Scotsabroad's Weblog

September 9, 2013

Dry Land

Filed under: Signs — scotsabroad @ 7:35 am

Dry Land

September 6, 2013

Permanent Wave

Filed under: Books,visits — scotsabroad @ 3:47 pm

I can remember where I was as I watched the first news footage of the Boxing Day Tsunami in 2004. Safe on a treadmill in Fitness First in Inverness. Bizarre, that almost 10 years later we are holidaying in Thailand and on what was one of the worst-hit parts of the Andaman coast.


While staying in Khao Lak in July we searched for the Police Boat memorial. Was this something to do on a rainy day when the sun wasn’t shining? Off the highway and 2km inland sits a beachedpolice boat, a memorial to the power of the waves. The boat was patrolling the waters in front of a resort where a member of the Thai royal family was holidaying. Beside the boat they were beginning to landscape the area and build what looked like a wave-shaped building. We wonder, is this a replica of the memorial at Ban Nam Khem so tourists don’t have to make the journey there? 


We went looking for the main local tsunami memorial on the beach at Ban Nam Khem. It took us a while to drive there after turning off the highway. Built by the Thai army it is (as the Rough Guide says…) an evocative installation. You walk in front of a 4m high concrete wave with a memorial wall showing sun-bleached photographs and plaques of mostly foreign victims. A window has been created in the wave. You look through it and see a fishing boat that was swept inland. The boat miraculously stopped just  short of ploughing through a house. An exhibition of photographs, mainly showing some important Thai and foreign dignitaries who visited the area in the tsunami’s aftermath, are in an unoccupied, stuffy, mosquito-inhabited, soul-less building in the memorial grounds. But there is nothing to suggest or highlight that this village lost half of  its’ four thousand local inhabitants.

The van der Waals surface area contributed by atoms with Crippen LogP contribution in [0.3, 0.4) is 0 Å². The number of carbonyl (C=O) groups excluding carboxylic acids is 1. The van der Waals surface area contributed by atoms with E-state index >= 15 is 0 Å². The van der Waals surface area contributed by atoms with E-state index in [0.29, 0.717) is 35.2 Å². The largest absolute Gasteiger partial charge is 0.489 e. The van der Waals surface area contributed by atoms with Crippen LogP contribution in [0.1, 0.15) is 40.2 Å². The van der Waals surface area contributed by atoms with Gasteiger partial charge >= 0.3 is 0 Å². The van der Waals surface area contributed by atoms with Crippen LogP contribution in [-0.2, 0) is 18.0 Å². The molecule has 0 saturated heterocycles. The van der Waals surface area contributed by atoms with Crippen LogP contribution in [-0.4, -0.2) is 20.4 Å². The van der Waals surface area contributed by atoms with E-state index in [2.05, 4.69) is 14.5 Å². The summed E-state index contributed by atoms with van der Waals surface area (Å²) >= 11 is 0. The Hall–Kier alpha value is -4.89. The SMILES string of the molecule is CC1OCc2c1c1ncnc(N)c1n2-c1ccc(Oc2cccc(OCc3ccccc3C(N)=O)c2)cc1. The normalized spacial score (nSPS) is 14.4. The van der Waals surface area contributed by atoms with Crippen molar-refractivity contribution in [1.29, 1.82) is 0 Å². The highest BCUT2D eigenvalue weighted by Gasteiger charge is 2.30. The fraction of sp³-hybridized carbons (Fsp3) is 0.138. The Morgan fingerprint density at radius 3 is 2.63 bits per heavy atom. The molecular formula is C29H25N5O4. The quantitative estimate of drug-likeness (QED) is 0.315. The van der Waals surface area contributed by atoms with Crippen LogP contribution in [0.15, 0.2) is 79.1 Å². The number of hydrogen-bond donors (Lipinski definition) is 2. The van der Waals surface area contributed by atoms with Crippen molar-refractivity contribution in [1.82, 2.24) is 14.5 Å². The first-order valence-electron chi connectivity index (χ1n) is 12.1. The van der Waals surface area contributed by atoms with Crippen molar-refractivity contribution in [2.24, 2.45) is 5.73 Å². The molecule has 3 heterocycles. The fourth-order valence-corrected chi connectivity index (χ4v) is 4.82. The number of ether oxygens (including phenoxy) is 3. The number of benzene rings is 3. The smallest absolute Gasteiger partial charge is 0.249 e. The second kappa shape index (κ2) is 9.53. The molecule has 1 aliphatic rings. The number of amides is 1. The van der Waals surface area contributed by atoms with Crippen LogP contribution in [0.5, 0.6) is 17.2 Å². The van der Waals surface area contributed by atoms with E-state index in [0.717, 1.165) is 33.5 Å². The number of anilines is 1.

I’ve just finished reading Erich Krauss’ book, Wave of Destruction. The book tells of four families from the village of Ban Nam Khan before, during and after the tsunami. The book describes how many of the inhabitants of Nam Khan had been struggling with life well before the wave hit. It also provides an insight into the scale of human generosity, compassion, cruelty and corruption in response to the world’s largest natural disaster in recorded history.


Tourists have returned to this area in large numbers and the construction of new resorts and hotels seems to be endless. Being one of these tourists visiting this quickly revived coastline I must be honest and say that I had forgotten the scale of the disaster; and only later realised that many of the people we came in contact with must have had a story of terror and loss – and scars both physical and emotional. The waves must visit their thoughts every day. What magnificent will power to rebuild and carry on. What incredible resilience from those who survived. I hope I will take a few minutes on Boxing Day this year to remember.

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